Beyond wearables

The future of fashion, technology and production.

Ever since humans started wrapping themselves in animal skins as protection against the elements, innovation has been part and parcel of the fashion industry.

Even seemingly small inventions have had significant impact on our daily lives and lifestyles – we take zips for granted now, but when they first caught on in the 1930s, they were a cause for celebration as they allowed the wearer to dress speedily and without the assistance that their predecessors (hooks, buttons, lacings and the like) had required.

Nearly a century later, innovations in what we wear continue to excite us – whether they appear in such bold form as the hyper-hued “techno induced” streetwear, created via 3D and digital printing, that makes up RMIT graduate Nixi Killick’s collections, or via the subtler shades that coloured fellow alumnus Toni Maticevski’s show-stopping AW 2013 range.

MATICEVSKI fashion photo of woman wearing orange coloured dress

MATICEVSKI
Photographer: Justin Ridler
Stylist: Jolyon Mason

It was the Yarraville-based designer’s use of bonded neoprene, a fabric traditionally used for wetsuits and insulation, that got the style set talking. But neoprene is just a drop in the ocean in what has been a veritable wave (surfing puns intended) of technology-driven innovations infiltrating the fashion industry.

In the realms of avant-garde design, combining technology with non-traditional materials and techniques is nothing new. Internationally, designers such as Amsterdam’s Iris van Herpen draw on the latest that science has to offer and collaborate with other creatives, in van Herpen’s case resulting in collections with themes such as lucid dreaming and the study of cymatics, and designs executed in materials including injection-moulded fabrics, silicone-coated crystals and 3D printed elements. Fellow Amsterdam resident and Melbourne export Lucy McRae also blends art with science in her work as a “body architect”, creating pieces such as dresses made from fabric with electronically triggered light sources woven into it that transforms depending on the wearer’s temperature and mood.

Closer to home, menswear designer and RMIT alumnus Chris Ran Lin explores the potential of merino wool – a much more traditional fibre – but his manipulation of the coding on a knitting machine has allowed him to create variations in tension and weight to achieve unexpected volumes and forms in his garments.

Fashion photograph of two models wearing Chrin Ran Lin fashion pieces

Chris Ran Lin designs

While these pieces are impressive, many of them are not affordable for the average person, and not exactly practical for everyday dressing. But streetwear brands are exploring ways to work technology into comfortable, infinitely wearable designs too – Levi’s has teamed with Google to create a jacket with technology woven into its Project Jacquard fabric, allowing the wearer to wirelessly access their phone and mobile apps by simply tapping or swiping the jacket sleeve. And unlike a mobile phone or other electronic devices, contact with water won’t damage the jacket, as it is fully washable. It would seem fitting that just a tap on this item of clothing and other wearable technology in turn enables shopping or swapping of other clothing items.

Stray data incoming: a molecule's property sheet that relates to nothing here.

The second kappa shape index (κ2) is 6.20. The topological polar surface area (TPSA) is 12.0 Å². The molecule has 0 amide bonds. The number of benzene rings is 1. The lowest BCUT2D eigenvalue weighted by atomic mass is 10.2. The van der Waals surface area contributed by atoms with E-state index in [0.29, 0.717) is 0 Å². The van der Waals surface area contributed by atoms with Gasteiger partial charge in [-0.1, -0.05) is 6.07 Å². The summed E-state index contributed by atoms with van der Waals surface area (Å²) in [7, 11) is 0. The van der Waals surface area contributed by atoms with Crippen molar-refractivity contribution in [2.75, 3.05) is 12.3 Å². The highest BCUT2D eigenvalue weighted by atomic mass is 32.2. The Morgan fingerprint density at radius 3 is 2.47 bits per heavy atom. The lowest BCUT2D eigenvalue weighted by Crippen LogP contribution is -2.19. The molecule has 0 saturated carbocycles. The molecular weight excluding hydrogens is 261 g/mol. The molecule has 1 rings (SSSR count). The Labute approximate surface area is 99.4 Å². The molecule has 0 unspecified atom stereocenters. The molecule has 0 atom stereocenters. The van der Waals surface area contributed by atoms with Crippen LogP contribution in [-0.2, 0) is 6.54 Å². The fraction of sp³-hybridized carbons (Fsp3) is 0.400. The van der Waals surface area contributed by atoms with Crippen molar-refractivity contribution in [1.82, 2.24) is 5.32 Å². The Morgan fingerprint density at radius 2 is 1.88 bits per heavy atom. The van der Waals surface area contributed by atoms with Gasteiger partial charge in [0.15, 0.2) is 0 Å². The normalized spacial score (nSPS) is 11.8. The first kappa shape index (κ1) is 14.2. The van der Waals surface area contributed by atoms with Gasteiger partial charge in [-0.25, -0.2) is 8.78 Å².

In parallel with the innovations that are transforming the physical items that we wear, the way we purchase – and dispose of – fashion is also changing.

Online shopping is a given these days, but apps are constantly being launched to enhance our fashion experience and even our sense of community.

Shedd lets users sell their pre-loved pieces directly to other users by uploading photos and searchable hashtags, while if a new fashion item is proving elusive, The Hunt community might be able to help you find it based on photos posted – and cast their votes on which trends will suit you.

Going beyond trends, the Good On You app lists ethical ratings of hundreds of brands, allowing users to see how their favourite labels rank in areas such as animal protection and labour rights, and to leave positive feedback for those that who are doing the right thing – and constructive criticism for those that who can do better.

Innovation in fashion isn’t limited to electronic gadgetry, however. Some of the most surprising developments in the textile and garment industry are more to do with how we utilise natural resources – using raw milk unsuitable for consumption to create textile fibre, for example, or incorporating seaweed into cellulose fibre for a fabric that may retain the beneficial trace elements of the marine plant. But the ultimate low-tech, high-innovation fabric may already be in our kitchens. Kombucha (fermented tea) can be used to “grow” a textile-like skin which can be used similarly to leather. While its tendency to disintegrate on contact with water is a problem its proponents are still working on, this humble bacteria may just be the next innovation to change the future of fashion.

Grow-your-own clothes? We’ll drink to that.

Article by @Leeyong_Soo

Header image: Pillow Pro. Wearing ‘PHT Furry’ halter tops by Wendy Ma. Photography / Direction: Sophie Banh + Lucy Fry.

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